Central Europe has been sliced and diced with tremendous frequency over the past hundred years, and the two writers featured in today’s post reflect on the trauma of that destruction and dislocation.
Czech writer Bohumil Hrabal’s novel, I Served the King of England, is set largely in Prague in the years preceding and following WWII. The book is a vivid and humorous warts-and-all reflection of the life a Czech man, Ditie, who achieves much but still finds social respectability beyond his reach.
The tale begins with his early youth as a lusty hotel worker and follows him through a series of service industry jobs, marriage, hotel ownership, and the tumultuous war years that gave him unfair advantages before everything was upended under Communism. His failure to gain acceptance among the other hotel owners on the one hand or within his German wife’s military circle on the other, culminates in a loss of ambition toward external rewards. Ditie’s waning years are spent working hard-labor jobs, partly with an exiled professor who helps him discover the riches and happiness of the interior life. Ditie is an unforgettable character whose story is told with striking imagery and occasional surrealistic flourishes.
Some months after reading Hrabal’s book I happened upon In Praise of the Unfinished by Julia Hartwig, a Polish poet who also survived the war years (and is living to this day). Her poems show great compression and attention to detail while simultaneously opening out to encompass what is most universally human. Many of the poems address the work of other writers and artists, and they seem to have something of the same wide-eyed sadness and grounded joy I found in Hrabal’s book. Something of this expansiveness – her embrace of contradiction, resignation, continuance, and fullness – can be seen in her concise poem, “It Is Also This,” shown in its entirety below:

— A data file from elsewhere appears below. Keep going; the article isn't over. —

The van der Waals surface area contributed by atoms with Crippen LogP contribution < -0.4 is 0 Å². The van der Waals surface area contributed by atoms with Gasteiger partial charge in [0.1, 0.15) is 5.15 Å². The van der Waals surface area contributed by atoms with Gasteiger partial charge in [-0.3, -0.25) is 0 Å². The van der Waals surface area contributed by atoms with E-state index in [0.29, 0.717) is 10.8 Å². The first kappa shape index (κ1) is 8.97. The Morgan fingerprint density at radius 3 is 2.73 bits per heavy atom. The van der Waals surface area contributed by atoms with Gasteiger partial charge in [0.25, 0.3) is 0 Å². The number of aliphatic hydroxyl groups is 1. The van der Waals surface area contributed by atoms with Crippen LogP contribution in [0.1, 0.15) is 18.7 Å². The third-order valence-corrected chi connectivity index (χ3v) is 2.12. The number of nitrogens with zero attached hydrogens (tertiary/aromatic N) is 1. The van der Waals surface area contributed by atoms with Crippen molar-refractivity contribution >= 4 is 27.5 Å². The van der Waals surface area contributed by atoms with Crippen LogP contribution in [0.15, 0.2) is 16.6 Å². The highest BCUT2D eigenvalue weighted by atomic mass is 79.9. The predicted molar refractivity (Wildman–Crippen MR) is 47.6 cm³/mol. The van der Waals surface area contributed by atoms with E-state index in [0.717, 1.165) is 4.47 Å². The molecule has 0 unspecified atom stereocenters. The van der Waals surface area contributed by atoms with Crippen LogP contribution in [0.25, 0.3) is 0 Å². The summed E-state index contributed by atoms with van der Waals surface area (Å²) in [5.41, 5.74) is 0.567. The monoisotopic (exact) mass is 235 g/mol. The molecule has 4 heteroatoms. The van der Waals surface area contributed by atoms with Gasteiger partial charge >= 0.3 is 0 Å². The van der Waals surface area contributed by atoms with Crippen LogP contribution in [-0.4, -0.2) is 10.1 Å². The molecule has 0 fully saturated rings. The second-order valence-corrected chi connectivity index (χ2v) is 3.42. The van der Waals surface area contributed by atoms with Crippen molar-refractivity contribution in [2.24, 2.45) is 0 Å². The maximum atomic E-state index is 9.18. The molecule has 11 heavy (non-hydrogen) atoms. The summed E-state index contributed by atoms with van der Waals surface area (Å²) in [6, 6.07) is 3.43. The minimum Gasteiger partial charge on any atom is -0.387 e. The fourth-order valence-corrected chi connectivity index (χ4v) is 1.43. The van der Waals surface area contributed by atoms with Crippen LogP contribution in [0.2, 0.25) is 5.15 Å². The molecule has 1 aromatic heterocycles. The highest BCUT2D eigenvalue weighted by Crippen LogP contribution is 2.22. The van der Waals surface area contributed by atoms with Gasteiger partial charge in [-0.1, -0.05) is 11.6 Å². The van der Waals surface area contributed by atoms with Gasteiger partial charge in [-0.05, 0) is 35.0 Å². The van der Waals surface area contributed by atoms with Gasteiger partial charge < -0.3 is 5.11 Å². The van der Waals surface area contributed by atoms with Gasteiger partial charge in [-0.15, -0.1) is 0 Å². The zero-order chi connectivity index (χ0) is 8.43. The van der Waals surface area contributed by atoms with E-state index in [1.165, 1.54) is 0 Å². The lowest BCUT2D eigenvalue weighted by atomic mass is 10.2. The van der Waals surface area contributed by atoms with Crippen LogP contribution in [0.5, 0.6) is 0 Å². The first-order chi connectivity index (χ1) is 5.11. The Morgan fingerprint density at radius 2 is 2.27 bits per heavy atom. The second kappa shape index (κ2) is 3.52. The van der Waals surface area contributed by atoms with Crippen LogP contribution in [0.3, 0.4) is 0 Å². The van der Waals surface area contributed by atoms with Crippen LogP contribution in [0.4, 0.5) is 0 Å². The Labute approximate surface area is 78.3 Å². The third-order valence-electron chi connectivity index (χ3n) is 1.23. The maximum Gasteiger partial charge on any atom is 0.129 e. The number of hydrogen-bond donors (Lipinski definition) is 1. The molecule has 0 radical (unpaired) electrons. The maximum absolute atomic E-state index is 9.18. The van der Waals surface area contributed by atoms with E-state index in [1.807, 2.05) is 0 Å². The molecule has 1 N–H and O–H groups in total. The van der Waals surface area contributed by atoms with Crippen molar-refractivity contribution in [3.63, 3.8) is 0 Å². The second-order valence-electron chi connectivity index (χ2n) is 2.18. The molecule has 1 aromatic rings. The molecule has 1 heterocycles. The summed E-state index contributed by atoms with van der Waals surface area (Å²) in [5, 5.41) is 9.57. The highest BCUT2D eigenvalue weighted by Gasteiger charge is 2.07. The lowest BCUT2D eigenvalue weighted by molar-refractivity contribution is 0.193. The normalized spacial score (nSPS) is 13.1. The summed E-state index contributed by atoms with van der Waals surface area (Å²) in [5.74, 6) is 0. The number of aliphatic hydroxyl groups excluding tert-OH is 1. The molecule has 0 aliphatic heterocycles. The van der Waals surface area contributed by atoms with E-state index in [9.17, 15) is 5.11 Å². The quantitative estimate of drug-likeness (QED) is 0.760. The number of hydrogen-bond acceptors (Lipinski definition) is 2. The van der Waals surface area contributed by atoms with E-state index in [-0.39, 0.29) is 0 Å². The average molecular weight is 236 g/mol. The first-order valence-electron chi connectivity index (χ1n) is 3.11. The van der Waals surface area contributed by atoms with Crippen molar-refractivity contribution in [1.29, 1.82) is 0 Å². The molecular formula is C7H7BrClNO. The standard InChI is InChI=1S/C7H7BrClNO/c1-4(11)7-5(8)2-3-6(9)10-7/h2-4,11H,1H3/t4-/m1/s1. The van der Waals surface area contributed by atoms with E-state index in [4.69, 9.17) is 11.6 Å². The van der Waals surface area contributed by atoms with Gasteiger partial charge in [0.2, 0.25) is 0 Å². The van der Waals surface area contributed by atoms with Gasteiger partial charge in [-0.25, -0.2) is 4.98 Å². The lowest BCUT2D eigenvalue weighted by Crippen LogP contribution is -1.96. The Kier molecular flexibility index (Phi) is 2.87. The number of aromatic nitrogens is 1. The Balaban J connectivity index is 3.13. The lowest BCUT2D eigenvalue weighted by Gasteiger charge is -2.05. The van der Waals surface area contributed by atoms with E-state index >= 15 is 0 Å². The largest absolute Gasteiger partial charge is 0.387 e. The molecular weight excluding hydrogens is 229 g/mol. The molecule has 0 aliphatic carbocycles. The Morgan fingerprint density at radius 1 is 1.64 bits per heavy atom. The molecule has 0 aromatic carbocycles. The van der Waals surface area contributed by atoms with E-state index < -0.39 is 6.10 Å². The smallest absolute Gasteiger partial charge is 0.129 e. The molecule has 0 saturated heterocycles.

Art casts a spell summoning life
so it can continue
but its space extends to the invisible
It is also an intelligence reconciling
discordant elements and similarities
It is brave
because it seeks immortality
by being – just like everything else – mortal
The connection between Hartwig and Hrabal, and a shared sense of their cultural and geopolitical fragmentation, came much more directly to mind when I read her poem “How to Honor a Place.” Near the end of Hrabal’s novel, when Ditie is employed as a lone road worker living high in the mountains, he arouses both laughter and fear when he tells the local villagers that he would like to be buried on the crest of a ridge, so his remains would flow toward both the North Sea and the Black Sea – then he would be a true “world citizen.” Hartwig’s poem is set on our own continental divide, where she says a river “must think hard” about which ocean it should belong to, which mother it should acknowledge, and in “whose gullet it is to be lost forever / and become nameless.”
Now, when standing on the North American continental divide, it is common to think about the rain and snowmelt that will flow from that high ridge towards either the Atlantic or the Pacific. So Hartwig’s poem about a visit there, and Ditie’s sentiment at the end of the novel, may not be quite enough for you to buy my sense that the two writers share some vague affinity in style and outlook. But when I found Hartwig mentioning Hrabal by name later in her book, I felt confirmed that “How to Honor a Place” is also meant as a tribute to Hrabal, whose novel struggles so rewardingly with the same question the poem asks as it ends: “And I / where do I belong.”